Whenever I get a chance to experiment with a new supply or technique, I consider myself the luckiest person on earth. But often I get so wrapped up in the endeavor that inevitably I forget to make notes so I can document the creative process, noting what worked and what didn’t. Thankfully I was able to do that when I recently explored cyanotypes, and I’d love to share the results with you.
A couple of weeks ago, I spent the better part of a day making cyanotypes and sun prints, determined to check it off my list before the summer was over (you can read more about my escapades here). Since making these stunning prints is part art and part science, I figured I’d take notes on my efforts so I could continue my progress the next time out.
I’m sure this happens to you—as soon as you start delving into a new area, your mind starts spinning with all kinds of ideas: What if I tried printing a hand-drawn design on acetate? What if I layered images? By making notes on your experiments, your next time around is bound to be even better.
At the end of my cyanotypepalooza, I had a pile of information, a bunch of cyanotypes, and several projects I made with them. I needed a home for everything, so I decided to make a book to house it all. I was inspired by artist Ailish Henderson, who wrote the article “Stitched Collage Portraits” in the January/February 2018 issue of Cloth Paper Scissors. While developing her mixed-media abstract self-portraits, she kept an exhaustive journal documenting her creative process. The book is amazing, filled with notes, photos, sketches, and I was determined to one day do something similar. Having a book sure beats stuffing everything in a folder or envelope that I’ll likely forget about.
You can absolutely use a pre-made journal or sketchbook for this, but I wanted mine to have some custom features, so I started from scratch. I used one piece of 140-lb. watercolor paper for the cover, and determined the size based on my largest prints. The covers are 9″ wide by 12″ high, and I made the spine 1″ wide.
The cover is decorated with scraps from my cyanotype experiments, and I machine stitched them to the cover. I glued a scrap of printed fabric to the spine as a decorative element, but it also strengthens the area. To hide the stitches and shore up the covers, I glued and stitched watercolor paper to the insides of both covers and rounded the corners.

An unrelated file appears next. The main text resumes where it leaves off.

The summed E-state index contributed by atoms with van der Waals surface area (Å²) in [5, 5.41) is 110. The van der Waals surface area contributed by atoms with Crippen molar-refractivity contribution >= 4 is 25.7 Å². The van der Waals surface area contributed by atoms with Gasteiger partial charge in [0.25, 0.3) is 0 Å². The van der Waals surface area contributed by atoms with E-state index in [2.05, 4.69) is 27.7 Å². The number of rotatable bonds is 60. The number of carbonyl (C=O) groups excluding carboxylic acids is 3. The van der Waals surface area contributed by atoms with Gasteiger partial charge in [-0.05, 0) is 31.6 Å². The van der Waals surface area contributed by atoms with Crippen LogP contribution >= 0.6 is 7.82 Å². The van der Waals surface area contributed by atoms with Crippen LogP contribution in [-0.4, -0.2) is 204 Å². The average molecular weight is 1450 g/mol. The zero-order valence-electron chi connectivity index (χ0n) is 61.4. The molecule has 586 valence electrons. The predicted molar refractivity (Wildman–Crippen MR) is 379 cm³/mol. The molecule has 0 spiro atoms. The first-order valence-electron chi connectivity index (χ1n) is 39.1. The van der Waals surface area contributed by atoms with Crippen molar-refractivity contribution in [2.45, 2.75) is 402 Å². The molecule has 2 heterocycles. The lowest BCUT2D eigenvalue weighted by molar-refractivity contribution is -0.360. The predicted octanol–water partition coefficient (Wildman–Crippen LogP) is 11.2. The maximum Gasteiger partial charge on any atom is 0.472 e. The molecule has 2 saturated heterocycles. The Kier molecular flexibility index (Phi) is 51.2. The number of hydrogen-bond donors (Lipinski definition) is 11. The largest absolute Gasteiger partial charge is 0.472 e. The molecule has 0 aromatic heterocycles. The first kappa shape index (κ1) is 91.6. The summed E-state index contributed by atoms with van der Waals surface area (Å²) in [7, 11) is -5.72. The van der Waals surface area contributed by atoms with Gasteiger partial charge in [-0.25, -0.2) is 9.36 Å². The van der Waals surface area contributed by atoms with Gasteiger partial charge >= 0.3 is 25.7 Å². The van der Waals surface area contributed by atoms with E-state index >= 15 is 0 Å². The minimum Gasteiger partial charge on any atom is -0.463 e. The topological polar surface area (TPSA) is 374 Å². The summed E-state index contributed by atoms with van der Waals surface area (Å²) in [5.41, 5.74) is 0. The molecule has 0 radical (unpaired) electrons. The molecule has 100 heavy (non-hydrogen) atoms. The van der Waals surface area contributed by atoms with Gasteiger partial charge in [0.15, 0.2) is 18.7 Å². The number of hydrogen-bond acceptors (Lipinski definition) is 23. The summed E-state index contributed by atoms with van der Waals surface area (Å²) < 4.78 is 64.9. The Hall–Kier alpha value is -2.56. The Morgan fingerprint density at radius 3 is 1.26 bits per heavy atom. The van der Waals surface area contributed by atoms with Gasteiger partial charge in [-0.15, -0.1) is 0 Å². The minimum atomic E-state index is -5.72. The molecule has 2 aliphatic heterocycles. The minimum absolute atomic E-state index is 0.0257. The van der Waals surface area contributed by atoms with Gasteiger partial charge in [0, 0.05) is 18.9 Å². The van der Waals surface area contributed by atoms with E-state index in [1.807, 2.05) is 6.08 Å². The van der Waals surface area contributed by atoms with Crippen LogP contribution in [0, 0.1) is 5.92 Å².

I used mixed-media paper for the pages, creating two signatures (folded pages nested together) of six folded pages each, for a total of 24 pages. Barbara Delaney, the Cloth Paper Scissors managing editor, suggested making pockets to hold scraps and things, and I thanked her for her brilliant idea. Here are two pocket pages made from decorative cardstock (left) and a vintage ledger page (right), also machine stitched to blank pages.
To bind the book I used an ‘X’ stitch (you can find directions here), with one modification: After reaching the bottom of the spine, I stitched back up the same way I came down, creating a solid row of Xs.
Onto documenting the creative process! I love that I can use the book for so much. Here, I compared glass negative prints on fabric and paper:
On this spread I used the pocket for scraps and did a page of color palettes that might look good with the distinctive cyan color of the prints. This will come in handy when I incorporate the prints in various projects.
And on this page, I wrote about my discoveries making a print with a stencil on a cloudy day:
I recently tried monoprinting with an aseptic container, following Rosane Viegas’ instructions in her article “Juice Box Printing” in the Fall 2018 issue of Cloth Paper Scissors. I guess I need to get going and make another book for those experiments. . .